The Future of App-Based Work in Canada
Platforms like Uber have always extolled the virtues of providing flexible earning opportunities to rideshare drivers and delivery people. The COVID-19 pandemic truly put that claim to the test, disrupting economies and labour markets worldwide and here in Canada. So as Canadians struggled with reduced hours and layoffs, did platform work help fill that gap, and what does the future of app-based work look like?
Uber’s SVP of Mobility, Canadian Andrew Macdonald, shares what he has learned from the experiences of drivers and delivery people throughout the pandemic, the future of platform work in Canada and why Uber is doubling down on supporting flexibility for workers.
What is your role at Uber?
I oversee Uber’s ridesharing operations across the globe, and a large part of this role is understanding the needs of the drivers in the cities in which we operate. Earlier this year I had the opportunity to lead a roundtable with Canadian drivers and delivery people to hear their experiences on the platform during the pandemic as well as any feedback they had for us at Uber.
What did Canadian drivers have to say?
Overwhelmingly, they were worried about their families from both a health and financial-security perspective. A few of them had experienced reduced hours or unemployment, so they turned to rideshare and delivery apps to help support them throughout the pandemic. Having this option available was a great relief. And they weren’t alone. Recent research from Accenture indicates that platform work was a financial safety net during COVID-19 in Canada. The data shows that delivery sign-ups followed the unemployment rate, giving people alternative opportunities to access work.
Are drivers on Uber happy as independent contractors?
We talk to drivers constantly and we know that they choose this type of work because of the flexibility and independence it provides. They can easily log off if they need to get home to care for a family member or go to a last-minute appointment and not have to ask a boss for permission. They can work a few hours a week or a few hours a month to make ends meet, pay for an unexpected expense or contribute toward their tuition, retirement or other personal goals.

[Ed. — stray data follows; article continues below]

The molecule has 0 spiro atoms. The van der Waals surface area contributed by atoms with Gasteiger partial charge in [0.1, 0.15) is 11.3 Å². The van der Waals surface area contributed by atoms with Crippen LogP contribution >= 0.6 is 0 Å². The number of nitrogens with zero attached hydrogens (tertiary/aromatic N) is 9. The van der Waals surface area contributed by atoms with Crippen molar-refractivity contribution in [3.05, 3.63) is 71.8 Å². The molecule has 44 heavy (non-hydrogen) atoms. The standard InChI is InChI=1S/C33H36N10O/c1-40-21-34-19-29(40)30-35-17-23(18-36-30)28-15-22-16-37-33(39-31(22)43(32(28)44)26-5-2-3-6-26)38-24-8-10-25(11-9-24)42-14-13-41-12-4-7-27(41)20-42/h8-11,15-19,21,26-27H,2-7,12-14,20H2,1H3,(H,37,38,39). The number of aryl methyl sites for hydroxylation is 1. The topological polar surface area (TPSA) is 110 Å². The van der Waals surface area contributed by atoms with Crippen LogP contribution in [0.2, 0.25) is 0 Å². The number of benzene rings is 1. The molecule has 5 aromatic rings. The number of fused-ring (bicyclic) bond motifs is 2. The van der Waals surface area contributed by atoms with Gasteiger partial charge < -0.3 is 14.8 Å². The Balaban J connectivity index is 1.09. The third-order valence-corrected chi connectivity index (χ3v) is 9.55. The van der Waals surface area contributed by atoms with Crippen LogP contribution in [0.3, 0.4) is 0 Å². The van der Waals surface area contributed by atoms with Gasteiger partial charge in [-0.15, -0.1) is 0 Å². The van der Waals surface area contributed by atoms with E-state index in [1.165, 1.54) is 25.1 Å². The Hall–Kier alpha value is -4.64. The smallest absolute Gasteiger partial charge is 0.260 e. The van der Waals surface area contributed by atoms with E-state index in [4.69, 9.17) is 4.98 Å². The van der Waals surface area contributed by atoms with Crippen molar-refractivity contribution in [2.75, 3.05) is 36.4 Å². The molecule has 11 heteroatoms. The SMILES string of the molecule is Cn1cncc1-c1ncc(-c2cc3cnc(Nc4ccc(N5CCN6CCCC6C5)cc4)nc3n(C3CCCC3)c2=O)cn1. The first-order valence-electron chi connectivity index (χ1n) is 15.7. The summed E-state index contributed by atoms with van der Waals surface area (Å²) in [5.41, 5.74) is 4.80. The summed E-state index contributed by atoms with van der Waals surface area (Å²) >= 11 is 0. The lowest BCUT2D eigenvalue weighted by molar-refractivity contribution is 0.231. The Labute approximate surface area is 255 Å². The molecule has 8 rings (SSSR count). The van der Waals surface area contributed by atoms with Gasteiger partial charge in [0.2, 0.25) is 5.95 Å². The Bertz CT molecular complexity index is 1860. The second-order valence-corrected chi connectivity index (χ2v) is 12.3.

In fact, based on our research, 85 per cent of drivers tell us they need the flexibility the independent-contractor model provides. For drivers and delivery people, flexibility means they can choose when, where and how much they want to work. This is critical since 74 per cent have other key responsibilities to balance, whether it be a full-time job, caregiving responsibilities or studies.
So flexibility is paramount. But at the same time, drivers and delivery people deserve more benefits and protections—that’s why we rolled out our Flexible Work+ proposal earlier this year.
What is Flexible Work+?
The status quo is no longer good enough. For decades, work has been defined by a binary choice: employee or contractor. We believe that choice is outdated and does not reflect the nature of work today. Our proposal offers the best of both worlds. It’s providing drivers and delivery people new benefits and protections while still keeping the flexibility they value and need. Our proposal, Flexible Work+, would require the industry to provide a portable benefits fund that can be used for a range of purposes, including health and dental benefits, life insurance, RRSP contributions and educational expenditures. Our goal is to work with provinces to implement the best plan to support drivers.
Would this self-directed benefits fund protect drivers the same way that employee benefits would?
In our research, we found that many drivers have partial or full benefits from another job, a spouse or another program. Ninety-four per cent of workers support the idea of a flexible benefits spending account, so we wanted to create a program for drivers to self-direct their benefits based on their own needs. For this to happen, provincial governments would require the industry to create and manage a fund for delivery and rideshare app-based platforms. Based on time worked across all the platforms, workers would accrue benefits that they then direct to their desired benefits.
Now that the proposal has been introduced, what comes next?
We want to continue to support flexible work, and we stand ready to work with government, industry and stakeholders to make this happen. Canada’s recent Impact Report by Public First found that in 2020, drivers earned an additional $216 million a year in higher income through Uber than their next best alternative. We think that Uber and other platforms can be a bridge to a sustainable economic recovery, and by working together, we can make app-based work safer and more beneficial for workers.
Given how we’ve all adapted over the past year, it couldn’t be a more relevant time to have this conversation. The pandemic brought to light the value and convenience of flexible work. More and more people are now prioritizing flexibility as an important consideration for their careers and lives. I find this shift to be particularly interesting. Businesses around the world are adapting their working models to offer more flexibility, and we want to continue to support flexibility with our app-based work.